• Do not rub your eyes. It causes more harm by potentially introducing infections and damaging the delicate structures of your eye.

If your doctor suspects an underlying infection, they will prescribe antibiotics or other appropriate medications. Usually, these are prescribed in the form of eye drops for topical use. 

Chronic Eye Twitching that is impairing vision & general activities requires targeted therapy. The use of Botox (Botulinum toxin) to relax/paralyse muscle spasms can be done. This requires intermittent doses to maintain a sustained effect. If the spasm does not settle and is debilitating, your doctor may suggest surgery, but this is rarely done. 

Consult a doctor

Sustained Eye Twitching can be indicative of increased eye strain. If you experience Eye Twitching and other features of increased eye strain such as redness and watering, consult a doctor to know the optimal treatment.

Frequently Asked Questions

Here’s a section on frequently asked questions regarding Eye Twitching.


I have started experiencing Eye Twitching since I started working the night shift. Can this be avoided?

Eye Twitching is commonly precipitated in people who are stressed or do not get adequate, regular sleep as is common in night shift workers. Ensure a regular sleep cycle and limited screen time use.

How long does Eye Twitching usually last?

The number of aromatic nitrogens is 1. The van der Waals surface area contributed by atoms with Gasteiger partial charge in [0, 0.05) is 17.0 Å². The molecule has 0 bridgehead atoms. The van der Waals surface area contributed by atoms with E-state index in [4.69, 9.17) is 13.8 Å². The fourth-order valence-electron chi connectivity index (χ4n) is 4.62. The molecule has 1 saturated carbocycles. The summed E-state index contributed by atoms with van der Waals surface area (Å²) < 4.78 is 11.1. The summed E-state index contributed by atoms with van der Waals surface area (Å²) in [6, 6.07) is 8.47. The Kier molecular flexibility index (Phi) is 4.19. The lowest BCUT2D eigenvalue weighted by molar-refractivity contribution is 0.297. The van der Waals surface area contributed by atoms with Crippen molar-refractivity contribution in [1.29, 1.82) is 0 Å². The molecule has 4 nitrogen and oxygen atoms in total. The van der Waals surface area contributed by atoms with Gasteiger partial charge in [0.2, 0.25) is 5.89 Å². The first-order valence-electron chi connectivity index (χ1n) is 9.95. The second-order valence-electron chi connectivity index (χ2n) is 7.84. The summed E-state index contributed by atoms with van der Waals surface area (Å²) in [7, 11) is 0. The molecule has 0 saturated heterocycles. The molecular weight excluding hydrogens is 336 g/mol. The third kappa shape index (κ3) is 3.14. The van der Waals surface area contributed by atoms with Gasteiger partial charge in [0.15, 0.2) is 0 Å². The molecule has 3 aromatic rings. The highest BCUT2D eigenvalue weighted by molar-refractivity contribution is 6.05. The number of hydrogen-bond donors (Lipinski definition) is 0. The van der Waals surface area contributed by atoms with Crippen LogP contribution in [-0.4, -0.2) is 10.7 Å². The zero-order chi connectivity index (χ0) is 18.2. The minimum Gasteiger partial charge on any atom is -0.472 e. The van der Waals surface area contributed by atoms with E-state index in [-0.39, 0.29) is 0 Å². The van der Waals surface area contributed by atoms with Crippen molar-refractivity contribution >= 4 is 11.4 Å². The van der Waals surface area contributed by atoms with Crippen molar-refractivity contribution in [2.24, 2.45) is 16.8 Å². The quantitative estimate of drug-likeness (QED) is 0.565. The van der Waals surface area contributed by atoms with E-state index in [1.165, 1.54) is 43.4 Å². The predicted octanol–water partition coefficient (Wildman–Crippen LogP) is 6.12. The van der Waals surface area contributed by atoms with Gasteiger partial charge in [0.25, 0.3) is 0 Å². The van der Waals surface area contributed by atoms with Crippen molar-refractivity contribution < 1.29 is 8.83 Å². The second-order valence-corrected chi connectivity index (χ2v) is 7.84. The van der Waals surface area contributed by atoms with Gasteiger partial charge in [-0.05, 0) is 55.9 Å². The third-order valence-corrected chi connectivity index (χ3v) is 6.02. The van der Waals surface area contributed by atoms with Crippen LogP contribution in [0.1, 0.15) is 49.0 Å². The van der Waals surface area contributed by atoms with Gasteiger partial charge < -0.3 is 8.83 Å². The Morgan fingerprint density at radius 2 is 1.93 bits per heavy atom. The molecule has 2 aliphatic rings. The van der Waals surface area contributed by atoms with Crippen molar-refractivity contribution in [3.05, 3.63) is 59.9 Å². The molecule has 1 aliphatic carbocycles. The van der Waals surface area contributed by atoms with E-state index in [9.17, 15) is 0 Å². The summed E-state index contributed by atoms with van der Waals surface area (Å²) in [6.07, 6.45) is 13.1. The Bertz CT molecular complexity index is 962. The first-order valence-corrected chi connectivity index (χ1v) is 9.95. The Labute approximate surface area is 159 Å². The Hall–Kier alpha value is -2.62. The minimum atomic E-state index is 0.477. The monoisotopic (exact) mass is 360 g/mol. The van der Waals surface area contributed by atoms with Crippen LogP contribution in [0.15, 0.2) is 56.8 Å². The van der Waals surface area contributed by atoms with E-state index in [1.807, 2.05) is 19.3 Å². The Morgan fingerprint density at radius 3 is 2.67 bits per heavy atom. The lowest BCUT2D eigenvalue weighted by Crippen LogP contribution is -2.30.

There is no fixed duration for how long Eye Twitching lasts. Typically, it is resolved in under a minute. If it lasts for longer than that or occurs very frequently, it is recommended to consult an ophthalmologist.

What immediate steps can I take to stop Eye Twitching?

Eye Twitching usually stops on its own and no active measures are needed to stop it. Warm compresses can be used to soothe the eyes. Lubricating eye drops may also be useful. In case there are any specific allergies triggering the twitching, it is recommended to avoid it.

I get very severe twitching of the eyes and face. What could be the reason?

Severe spasms are usually the result of neurological conditions. In a rare condition called hemifacial spasm, there is twitching of one half of the face because of the involvement of the facial nerve. Such cases require more aggressive treatment using injections of botulinum toxin, medications such as anticonvulsants and even surgery.

Disclaimer: The content on this page is generic and shared only for informational and explanatory purposes. Please consult a doctor before making any health-related decisions. Eye Twitching is written as ET in this article on a few occasions.